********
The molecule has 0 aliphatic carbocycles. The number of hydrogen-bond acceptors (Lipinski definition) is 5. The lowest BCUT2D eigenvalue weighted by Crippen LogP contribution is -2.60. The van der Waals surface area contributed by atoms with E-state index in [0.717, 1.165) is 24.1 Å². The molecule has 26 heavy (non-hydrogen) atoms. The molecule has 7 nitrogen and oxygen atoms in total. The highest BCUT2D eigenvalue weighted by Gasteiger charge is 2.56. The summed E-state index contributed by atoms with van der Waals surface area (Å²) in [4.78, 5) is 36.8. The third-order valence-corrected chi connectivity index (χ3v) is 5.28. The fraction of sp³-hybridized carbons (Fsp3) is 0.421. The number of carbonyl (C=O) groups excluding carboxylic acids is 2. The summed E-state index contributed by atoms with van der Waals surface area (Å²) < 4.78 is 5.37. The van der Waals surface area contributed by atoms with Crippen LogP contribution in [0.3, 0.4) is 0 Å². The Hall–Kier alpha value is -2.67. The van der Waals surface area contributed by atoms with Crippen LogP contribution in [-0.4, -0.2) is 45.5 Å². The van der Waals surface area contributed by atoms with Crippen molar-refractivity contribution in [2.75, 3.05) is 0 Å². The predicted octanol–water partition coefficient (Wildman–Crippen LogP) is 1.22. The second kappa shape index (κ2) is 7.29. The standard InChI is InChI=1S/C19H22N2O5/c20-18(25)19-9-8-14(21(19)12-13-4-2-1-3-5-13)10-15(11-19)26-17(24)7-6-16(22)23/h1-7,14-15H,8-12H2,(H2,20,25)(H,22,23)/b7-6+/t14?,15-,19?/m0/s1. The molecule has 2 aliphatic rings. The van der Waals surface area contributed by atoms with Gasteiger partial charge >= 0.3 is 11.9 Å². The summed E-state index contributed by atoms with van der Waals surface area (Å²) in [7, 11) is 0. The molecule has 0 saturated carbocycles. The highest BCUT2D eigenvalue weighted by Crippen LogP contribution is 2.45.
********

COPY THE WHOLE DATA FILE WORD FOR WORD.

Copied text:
The molecule has 0 aliphatic carbocycles. The number of hydrogen-bond acceptors (Lipinski definition) is 5. The lowest BCUT2D eigenvalue weighted by Crippen LogP contribution is -2.60. The van der Waals surface area contributed by atoms with E-state index in [0.717, 1.165) is 24.1 Å². The molecule has 26 heavy (non-hydrogen) atoms. The molecule has 7 nitrogen and oxygen atoms in total. The highest BCUT2D eigenvalue weighted by Gasteiger charge is 2.56. The summed E-state index contributed by atoms with van der Waals surface area (Å²) in [4.78, 5) is 36.8. The third-order valence-corrected chi connectivity index (χ3v) is 5.28. The fraction of sp³-hybridized carbons (Fsp3) is 0.421. The number of carbonyl (C=O) groups excluding carboxylic acids is 2. The summed E-state index contributed by atoms with van der Waals surface area (Å²) < 4.78 is 5.37. The van der Waals surface area contributed by atoms with Crippen LogP contribution in [0.3, 0.4) is 0 Å². The Hall–Kier alpha value is -2.67. The van der Waals surface area contributed by atoms with Crippen LogP contribution in [-0.4, -0.2) is 45.5 Å². The van der Waals surface area contributed by atoms with Crippen molar-refractivity contribution in [2.75, 3.05) is 0 Å². The predicted octanol–water partition coefficient (Wildman–Crippen LogP) is 1.22. The second kappa shape index (κ2) is 7.29. The standard InChI is InChI=1S/C19H22N2O5/c20-18(25)19-9-8-14(21(19)12-13-4-2-1-3-5-13)10-15(11-19)26-17(24)7-6-16(22)23/h1-7,14-15H,8-12H2,(H2,20,25)(H,22,23)/b7-6+/t14?,15-,19?/m0/s1. The molecule has 2 aliphatic rings. The van der Waals surface area contributed by atoms with Gasteiger partial charge >= 0.3 is 11.9 Å². The summed E-state index contributed by atoms with van der Waals surface area (Å²) in [7, 11) is 0. The molecule has 0 saturated carbocycles. The highest BCUT2D eigenvalue weighted by Crippen LogP contribution is 2.45.